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Islam – The Straight Path

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‘The Straight Path’ John L. Esposito

It can be a difficult task to convey large amounts of information, in this case the aspects of the Islamic religion, in a meaningful and clear manner. However, The Straight Path by John. L. Esposito manages to do this very well. I approached this book with an open mind, and at the same time I had some ideas of what I was looking for already, considering the current material I have read and discussed in class with Dr. Yusuf and the class. The knowledge was basic, covering topics such as the pillars of Islam, articles of faith, and the direct origin of the Quran through the Prophet Muhammad, as well as information about Muhammad himself and some of his companions.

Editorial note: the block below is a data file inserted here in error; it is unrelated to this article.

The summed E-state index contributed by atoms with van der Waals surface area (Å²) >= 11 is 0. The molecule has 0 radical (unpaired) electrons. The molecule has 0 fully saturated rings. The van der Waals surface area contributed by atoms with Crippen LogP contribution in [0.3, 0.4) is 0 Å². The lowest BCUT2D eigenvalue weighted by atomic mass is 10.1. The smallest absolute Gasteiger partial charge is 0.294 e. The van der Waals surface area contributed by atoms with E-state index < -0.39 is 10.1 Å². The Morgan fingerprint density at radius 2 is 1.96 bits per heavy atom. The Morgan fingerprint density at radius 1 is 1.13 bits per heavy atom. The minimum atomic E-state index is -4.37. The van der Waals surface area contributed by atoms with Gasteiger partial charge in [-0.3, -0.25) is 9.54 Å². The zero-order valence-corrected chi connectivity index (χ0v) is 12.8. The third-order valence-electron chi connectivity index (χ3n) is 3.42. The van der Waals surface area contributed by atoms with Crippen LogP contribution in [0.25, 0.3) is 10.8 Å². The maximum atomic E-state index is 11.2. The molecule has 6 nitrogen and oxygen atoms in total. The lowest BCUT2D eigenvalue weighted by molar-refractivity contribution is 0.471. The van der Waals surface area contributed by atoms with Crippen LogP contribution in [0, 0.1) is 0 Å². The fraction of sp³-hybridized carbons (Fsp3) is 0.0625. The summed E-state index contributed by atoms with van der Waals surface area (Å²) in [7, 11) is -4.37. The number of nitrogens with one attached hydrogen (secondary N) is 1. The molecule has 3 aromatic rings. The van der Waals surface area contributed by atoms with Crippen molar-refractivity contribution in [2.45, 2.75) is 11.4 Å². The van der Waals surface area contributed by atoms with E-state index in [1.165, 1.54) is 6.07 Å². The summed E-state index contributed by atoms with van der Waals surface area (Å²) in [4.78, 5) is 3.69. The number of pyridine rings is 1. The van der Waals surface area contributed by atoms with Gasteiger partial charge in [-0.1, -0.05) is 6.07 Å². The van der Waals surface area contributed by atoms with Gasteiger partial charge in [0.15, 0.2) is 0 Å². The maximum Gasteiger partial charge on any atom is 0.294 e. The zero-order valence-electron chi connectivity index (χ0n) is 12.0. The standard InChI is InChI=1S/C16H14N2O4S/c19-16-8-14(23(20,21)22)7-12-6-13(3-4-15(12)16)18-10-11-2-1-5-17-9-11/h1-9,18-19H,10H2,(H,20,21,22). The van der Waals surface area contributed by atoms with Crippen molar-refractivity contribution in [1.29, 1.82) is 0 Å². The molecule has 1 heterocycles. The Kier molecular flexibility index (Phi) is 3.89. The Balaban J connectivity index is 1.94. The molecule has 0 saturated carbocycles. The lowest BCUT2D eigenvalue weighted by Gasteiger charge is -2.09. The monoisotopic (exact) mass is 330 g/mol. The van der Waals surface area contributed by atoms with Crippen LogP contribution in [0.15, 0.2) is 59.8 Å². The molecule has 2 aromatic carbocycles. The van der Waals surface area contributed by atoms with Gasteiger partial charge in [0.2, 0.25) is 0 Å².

One of my habits when reading a book is that halfway through the reading, I go back to reread the Introduction (if it exists). The reason for this is to gauge whether or not the overall tone and scope of the book is accurately described by the authors original setup, or thesis statements, for the book. It is here that the author describes the need for a universal and worldwide understanding of Islam, because of it’s status as a major world religion. To westerners, it hopes to dispel much of the negative attention Muslims sometimes receive, and hopes to educate them that they are more similar than different. The final sentence of the introduction sums this up, and is particularly striking. “Thus, to understand the world in which we live requires a knowledge of the straight path of Islam as a prerequisite for an appreciation of our theologically interconnected and historically intertwined Judaeo-Christian-Islamic heritage.” I feel that the author has successfully maintained this tone throughout the book, and I agree with the assessment that knowledge in this area is necessary due to the large amount of Muslims in the world, which is more than likely more than a billion people, or 1/6 the population of the planet, making it the world’s second largest religion.